Mail Found Dumped in North Park Trash, Inspector General Investigating

By Patty Wetli on May 27, 2014 11:53am | Updated on May 27, 2014 12:00pm

 A North Park resident found his dumpster filled with undelivered mail.
A North Park resident found his dumpster filled with undelivered mail.
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Facebook/North Park Neighbors Chicago

NORTH PARK — The U.S. Postal Service says it is investigating how hundreds of pieces of mail ended up in the trash last week.

"The whole neighborhood's mail was in the dumpster," including scores of city sticker renewal notices and "a lot of private mail," said Samuel Tenenbaum of the 60659 ZIP code, who made the discovery on Thursday.

"It's ridiculous," said Tenenbaum, who found the mail in a dumpster in the 3500 block of West Thorndale Avenue. He immediately called police and the Postal Service and shared the discovery on social media, he said.

Three postal employees arrived to cart away the mail, he said.

Patty Wetli explains some of the mystery surrounding the mail dump:

Mark Reynolds, a spokesman for the Postal Service, said the mail found in the dumpster was collected and then "delivered over the weekend." Such dumping of mail "does not happen often," he added.

Reynolds said the Postal Service's Office of the Inspector General conducted an investigation. The Inspector General's Office did not immediately respond to a request for comment.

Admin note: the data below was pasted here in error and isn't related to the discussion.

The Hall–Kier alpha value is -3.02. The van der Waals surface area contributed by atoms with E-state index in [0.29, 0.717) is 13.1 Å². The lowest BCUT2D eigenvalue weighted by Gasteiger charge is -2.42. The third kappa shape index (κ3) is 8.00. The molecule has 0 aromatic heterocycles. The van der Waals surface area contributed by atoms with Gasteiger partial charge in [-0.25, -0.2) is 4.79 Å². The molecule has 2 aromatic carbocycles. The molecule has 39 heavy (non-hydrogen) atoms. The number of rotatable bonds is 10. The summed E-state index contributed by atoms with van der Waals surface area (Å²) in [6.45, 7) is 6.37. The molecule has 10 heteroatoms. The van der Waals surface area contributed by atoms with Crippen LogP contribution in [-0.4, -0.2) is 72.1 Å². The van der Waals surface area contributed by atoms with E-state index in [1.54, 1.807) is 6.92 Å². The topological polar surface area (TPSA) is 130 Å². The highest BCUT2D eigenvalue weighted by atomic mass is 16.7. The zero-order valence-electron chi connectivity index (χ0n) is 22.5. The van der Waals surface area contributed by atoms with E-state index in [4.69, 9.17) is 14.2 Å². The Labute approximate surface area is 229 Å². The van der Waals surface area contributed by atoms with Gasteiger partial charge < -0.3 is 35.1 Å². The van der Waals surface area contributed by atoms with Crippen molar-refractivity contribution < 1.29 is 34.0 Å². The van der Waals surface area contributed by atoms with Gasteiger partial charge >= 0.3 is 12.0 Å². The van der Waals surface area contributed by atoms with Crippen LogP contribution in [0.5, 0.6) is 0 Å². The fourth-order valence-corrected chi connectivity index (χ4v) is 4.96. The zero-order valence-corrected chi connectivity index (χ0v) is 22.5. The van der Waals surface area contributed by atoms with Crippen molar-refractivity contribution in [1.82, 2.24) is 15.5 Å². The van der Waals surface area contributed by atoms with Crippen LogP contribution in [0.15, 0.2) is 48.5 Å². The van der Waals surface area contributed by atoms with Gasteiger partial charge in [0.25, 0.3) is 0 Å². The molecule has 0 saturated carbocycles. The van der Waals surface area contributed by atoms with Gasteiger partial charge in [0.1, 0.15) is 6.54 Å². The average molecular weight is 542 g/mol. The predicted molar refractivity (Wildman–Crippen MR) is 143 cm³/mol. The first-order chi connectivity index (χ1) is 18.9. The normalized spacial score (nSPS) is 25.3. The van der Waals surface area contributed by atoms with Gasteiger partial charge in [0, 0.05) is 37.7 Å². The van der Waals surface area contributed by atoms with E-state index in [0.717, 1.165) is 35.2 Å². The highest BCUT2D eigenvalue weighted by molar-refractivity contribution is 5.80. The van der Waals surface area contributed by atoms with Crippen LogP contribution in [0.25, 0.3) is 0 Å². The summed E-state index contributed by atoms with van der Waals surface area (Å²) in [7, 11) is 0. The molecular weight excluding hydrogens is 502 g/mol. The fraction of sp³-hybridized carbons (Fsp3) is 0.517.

Tenenbaum said he came across the mail when taking out the trash.

"My dumpster was full with stashed mail — full," he said. "I checked the next dumpster to make sure there was no body inside."

Police arrived after a dispatcher initially told Tenenbaum the junked mail didn't fall under the Chicago Police Department's jurisdiction. Officers investigating the matter were present when three female postal employees drove up in two private cars, according to Tenenbaum.

"The three women started grabbing the mail. The police asked them for ID, and two didn't have any," he said. "No explanation was given, no apologies. They were nasty, giving attitude." 

The postal employees "asked us to go away," he said. "They said we weren't allowed to take any pictures," an order neighbors ignored.

"They grabbed the mail as quickly as they could and drove off," he said.

Delay or destruction of mail by a Postal Service employee is punishable by up to five years in prison, according to a U.S. Justice Department news release announcing charges last year against a carrier who allegedly threw more than 1,000 pieces of mail in a Warwick, Rhode Island, dumpster.

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